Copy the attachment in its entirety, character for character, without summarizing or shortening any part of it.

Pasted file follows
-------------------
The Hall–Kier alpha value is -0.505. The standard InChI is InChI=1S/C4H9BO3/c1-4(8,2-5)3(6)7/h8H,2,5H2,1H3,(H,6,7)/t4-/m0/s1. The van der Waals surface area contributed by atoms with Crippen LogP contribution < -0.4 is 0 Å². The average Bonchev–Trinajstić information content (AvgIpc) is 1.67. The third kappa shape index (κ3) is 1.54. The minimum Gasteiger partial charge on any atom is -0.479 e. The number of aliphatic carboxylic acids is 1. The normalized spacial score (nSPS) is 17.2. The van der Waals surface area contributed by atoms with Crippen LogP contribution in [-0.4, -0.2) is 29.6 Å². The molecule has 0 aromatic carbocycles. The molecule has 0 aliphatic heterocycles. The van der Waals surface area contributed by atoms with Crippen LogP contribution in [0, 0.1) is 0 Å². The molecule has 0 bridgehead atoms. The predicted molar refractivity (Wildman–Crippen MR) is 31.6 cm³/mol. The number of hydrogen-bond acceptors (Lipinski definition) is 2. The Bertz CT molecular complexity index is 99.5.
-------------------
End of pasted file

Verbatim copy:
The Hall–Kier alpha value is -0.505. The standard InChI is InChI=1S/C4H9BO3/c1-4(8,2-5)3(6)7/h8H,2,5H2,1H3,(H,6,7)/t4-/m0/s1. The van der Waals surface area contributed by atoms with Crippen LogP contribution < -0.4 is 0 Å². The average Bonchev–Trinajstić information content (AvgIpc) is 1.67. The third kappa shape index (κ3) is 1.54. The minimum Gasteiger partial charge on any atom is -0.479 e. The number of aliphatic carboxylic acids is 1. The normalized spacial score (nSPS) is 17.2. The van der Waals surface area contributed by atoms with Crippen LogP contribution in [-0.4, -0.2) is 29.6 Å². The molecule has 0 aromatic carbocycles. The molecule has 0 aliphatic heterocycles. The van der Waals surface area contributed by atoms with Crippen LogP contribution in [0, 0.1) is 0 Å². The molecule has 0 bridgehead atoms. The predicted molar refractivity (Wildman–Crippen MR) is 31.6 cm³/mol. The number of hydrogen-bond acceptors (Lipinski definition) is 2. The Bertz CT molecular complexity index is 99.5.